Don’t call war in Afghanistan ‘a waste,’ says Jennie Taylor, widow of the North Ogden mayor who was killed there

Service members who fight for their country ‘don’t only do that if victory is guaranteed,’ she said.

(Francisco Kjolseth | Salt Lake Tribune file photo) Jennie Taylor speaks in honor of those who serve in the military, including her late husband, Maj. Brent Taylor, the former mayor of North Ogden and a major in the Utah National Guard, who was killed in Afghanistan in 2018, during a ceremony at Fort Douglas Cemetery on Monday, May 27, 2019.

Jennie Taylor doesn’t want to hear anyone call the United States’ 20-year war in Afghanistan — a war that took her husband’s life — a waste.

“We have to be very careful in how we word this as a waste,” Taylor, widow of North Ogden mayor and Utah National Guard Maj. Brent Taylor, told The Salt Lake Tribune on Monday — the day after Taliban forces swept into Kabul, the Afghan capital, and took the presidential palace.

Maj. Taylor, 39, was killed in Afghanistan in November 2018, shot by an Afghan commando in the unit Taylor was helping to train.

(Utah National Guard) This undated photo provided by the Utah National Guard shows Maj. Brent Taylor of the Utah National Guard. Taylor, former mayor of North Ogden, died in Afghanistan on Saturday, Nov. 3, 2018, City Councilman Phillip Swanson said. Taylor was deployed to Afghanistan in January with the Utah National Guard for what was expected to be a 12-month tour of duty. Taylor previously served two tours in Iraq and one tour in Afghanistan.

For his widow, seeing news reports of the Afghan government forces crumbling to the Taliban, she said, “is painful to watch.”

What’s also painful, Taylor said, is reaction on social media and TV commentators that “this has all been a waste, that American lives have been lost for no point. And I just don’t agree with that.”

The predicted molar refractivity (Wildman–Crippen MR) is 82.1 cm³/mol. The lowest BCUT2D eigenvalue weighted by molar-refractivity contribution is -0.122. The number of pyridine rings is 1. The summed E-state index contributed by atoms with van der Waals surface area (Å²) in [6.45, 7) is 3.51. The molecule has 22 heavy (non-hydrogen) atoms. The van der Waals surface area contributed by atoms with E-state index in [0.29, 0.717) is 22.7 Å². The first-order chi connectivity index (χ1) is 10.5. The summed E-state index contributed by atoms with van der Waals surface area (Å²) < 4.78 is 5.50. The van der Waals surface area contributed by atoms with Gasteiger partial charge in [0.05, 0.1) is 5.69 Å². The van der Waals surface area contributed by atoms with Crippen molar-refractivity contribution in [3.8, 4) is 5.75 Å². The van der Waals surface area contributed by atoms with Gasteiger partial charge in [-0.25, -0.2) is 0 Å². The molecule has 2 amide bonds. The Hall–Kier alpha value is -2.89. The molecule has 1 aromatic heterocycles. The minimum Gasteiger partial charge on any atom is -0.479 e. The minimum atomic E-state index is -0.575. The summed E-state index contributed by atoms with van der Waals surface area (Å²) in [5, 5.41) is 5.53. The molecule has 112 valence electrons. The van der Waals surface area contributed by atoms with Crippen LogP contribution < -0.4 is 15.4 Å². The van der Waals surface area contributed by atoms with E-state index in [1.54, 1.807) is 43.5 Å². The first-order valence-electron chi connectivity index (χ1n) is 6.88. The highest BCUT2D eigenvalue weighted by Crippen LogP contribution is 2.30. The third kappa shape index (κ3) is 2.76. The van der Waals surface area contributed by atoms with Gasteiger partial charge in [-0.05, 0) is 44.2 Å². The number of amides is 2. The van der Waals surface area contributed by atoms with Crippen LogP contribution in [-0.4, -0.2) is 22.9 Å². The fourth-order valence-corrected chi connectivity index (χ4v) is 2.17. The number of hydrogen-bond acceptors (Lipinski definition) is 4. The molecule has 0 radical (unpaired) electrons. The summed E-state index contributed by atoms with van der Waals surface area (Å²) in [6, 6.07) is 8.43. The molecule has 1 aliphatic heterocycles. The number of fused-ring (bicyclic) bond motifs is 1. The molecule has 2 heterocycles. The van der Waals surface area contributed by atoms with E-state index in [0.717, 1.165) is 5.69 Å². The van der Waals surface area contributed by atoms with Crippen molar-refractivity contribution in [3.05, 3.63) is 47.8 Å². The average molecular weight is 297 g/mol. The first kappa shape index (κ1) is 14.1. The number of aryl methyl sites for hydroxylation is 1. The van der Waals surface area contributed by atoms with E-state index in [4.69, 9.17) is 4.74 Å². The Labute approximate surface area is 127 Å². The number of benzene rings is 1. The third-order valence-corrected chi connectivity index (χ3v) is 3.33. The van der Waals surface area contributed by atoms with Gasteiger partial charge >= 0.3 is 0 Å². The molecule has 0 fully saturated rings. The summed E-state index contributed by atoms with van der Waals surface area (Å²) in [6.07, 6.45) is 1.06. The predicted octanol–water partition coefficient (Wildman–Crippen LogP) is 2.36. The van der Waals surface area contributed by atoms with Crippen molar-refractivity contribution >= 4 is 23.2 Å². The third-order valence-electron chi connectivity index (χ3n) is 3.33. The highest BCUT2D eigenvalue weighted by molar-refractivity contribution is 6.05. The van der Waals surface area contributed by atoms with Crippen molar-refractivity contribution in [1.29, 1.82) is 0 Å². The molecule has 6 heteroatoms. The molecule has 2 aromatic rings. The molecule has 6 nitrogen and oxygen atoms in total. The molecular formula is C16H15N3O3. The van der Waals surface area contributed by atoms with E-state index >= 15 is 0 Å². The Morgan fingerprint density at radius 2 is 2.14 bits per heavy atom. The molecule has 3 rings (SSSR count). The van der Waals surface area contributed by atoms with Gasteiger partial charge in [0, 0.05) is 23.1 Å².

Taylor said that people commenting on the Afghan government’s collapse should draw a distinction between policy makers in the Pentagon and White House, and the members of the U.S. armed services who carried out their leaders’ decisions.

Those troops, “the men and women who have fought and continue to fight for our country, don’t only do that if victory is guaranteed,” she said.

Taylor said her husband, who served in Afghanistan in 2012 before his second deployment in 2017 and 2018, “was very aware that there would be political difficulties in taking down terrorism. He didn’t go into that war with the guarantee of, ‘I’m going to go hold my gun and wave my flag and win for sure.’ But he went anyway. That is part of the conversation we need to make sure doesn’t get lost here.”

Josh Hansen, an Iraq War veteran and co-founder of the Utah veterans’ group Continue Mission, said watching Kabul fall to the Taliban reminds him of his time trying to hold the city of Fallujah, which was later turned over to Iraqi forces and was briefly taken over by the terrorist group known as the Islamic State.

“It gets frustrating,” Hansen said Monday. “It makes you wonder why we go through what we go through, and then how the situation’s happened.”

Hansen said Continue Mission began in 2014 as a way to prevent suicide among veterans — by bringing veterans together to do activities, “getting out of the house and doing stuff together,” to avoid isolation and depression.

“Basically, it’s about keeping connection with each other,” Hansen said. “It gives the vets time to talk to each other, and support one another.”

Taylor said she hoped Americans don’t place blame for the Afghan government’s fall on the U.S. service members who were stationed there.

“For years, I have been proud of the fact that our generation has done a better job handling our soldiers than in the Vietnam era,” Taylor said. “When our soldiers are deployed [now], we celebrate when they come home, we throw a parade, we hang their banners in the streets, and we’re so proud to be Americans.. … If we say we lost the war in Afghanistan, are we going to now treat our service members like Vietnam veterans? Please tell me no. Please tell me we’ve learned better than that.”

Taylor said she hoped the fall of Afghanistan “is eye-opening for most of America. I hope it makes us all take a deep look inward, and then reach outward and try to connect with each other — and try to be part of the solution, rather than the finger-pointing problem.”